Text 21 Apr Games Can(not) Be Art

Roger Ebert’s most recent diatribe regarding games as art:

Mike Thomsen’s rebuttal:

Brian Ashcraft’s rebuttal:

Kellee Santiago’s rebuttal:

It’s not even that these rebuttals do a great job of getting to why Ebert’s recent essay turned me inside-out with rage, but it’s nice to get a few viewpoints.  I think Thomsen got closest for my money — pointing out that Ebert is making his assertions upon viewing brief streaming videos.  It would be akin to calling Citizen Kane “boring drivel” after watching the original trailer (if there even is one).  For the record, Citizen Kane might be boring drivel.

It might be.  Don’t jump down my throat.

Ebert seems to be confused why gamers are interested in his opinion.  I wasn’t interested and I’m still not, really, but when I hear a bollocks argument about the credibility of something I love from someone in a high-status position, I tend to pounce.

Ebert offers a parting argument that is so laughable in its construction that I almost feel sorry for picking on it.  He notes that games cannot be art because, for a game to be successful (according to Santiago’s presentation about games as art), games have to involve things like financing, marketing, executive management, etc.  By that logic, only the most amateur of student films would classify as art — films that are never seen, never distributed, never marketed.  He’s an idiot for asserting that marketing (which some would say is the great artistic medium of the 20th and 21st centuries) kills art.  Some may disagree, but the box office gross of a film does not make it less artistic, and vice versa.  Art is subject to evolution, and Ebert is looking an awful lot like a creationist right now.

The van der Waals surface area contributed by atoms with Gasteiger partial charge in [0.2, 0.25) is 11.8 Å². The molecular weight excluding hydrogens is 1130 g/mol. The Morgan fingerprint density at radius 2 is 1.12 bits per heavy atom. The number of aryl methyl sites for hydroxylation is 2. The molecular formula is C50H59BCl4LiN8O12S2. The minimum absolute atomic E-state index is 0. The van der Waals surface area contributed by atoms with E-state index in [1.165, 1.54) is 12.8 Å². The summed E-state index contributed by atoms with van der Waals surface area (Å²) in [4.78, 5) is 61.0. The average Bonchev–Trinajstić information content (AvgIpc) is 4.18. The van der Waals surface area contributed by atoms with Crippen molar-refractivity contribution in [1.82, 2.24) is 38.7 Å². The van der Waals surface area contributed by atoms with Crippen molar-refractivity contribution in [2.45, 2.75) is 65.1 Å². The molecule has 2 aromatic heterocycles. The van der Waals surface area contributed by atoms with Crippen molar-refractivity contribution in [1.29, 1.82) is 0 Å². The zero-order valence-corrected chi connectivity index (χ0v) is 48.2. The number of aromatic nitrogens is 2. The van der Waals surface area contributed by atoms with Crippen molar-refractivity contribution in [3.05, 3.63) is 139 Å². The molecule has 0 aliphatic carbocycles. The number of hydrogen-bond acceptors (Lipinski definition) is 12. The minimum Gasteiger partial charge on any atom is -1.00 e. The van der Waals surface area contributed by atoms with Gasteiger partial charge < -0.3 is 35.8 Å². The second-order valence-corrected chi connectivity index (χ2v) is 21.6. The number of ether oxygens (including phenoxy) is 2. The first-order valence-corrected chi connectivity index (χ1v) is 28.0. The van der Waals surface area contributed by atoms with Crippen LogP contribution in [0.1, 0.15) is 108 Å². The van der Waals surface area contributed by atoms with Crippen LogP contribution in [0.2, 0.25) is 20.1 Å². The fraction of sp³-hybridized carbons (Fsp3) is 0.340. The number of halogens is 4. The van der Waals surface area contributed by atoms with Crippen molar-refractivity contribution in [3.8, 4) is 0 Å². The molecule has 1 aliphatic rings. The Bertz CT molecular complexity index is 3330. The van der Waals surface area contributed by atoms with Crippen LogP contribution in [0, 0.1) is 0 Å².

That’s all I got right now.  I can feel my ocular fluid starting to boil.

Posted by John Warren

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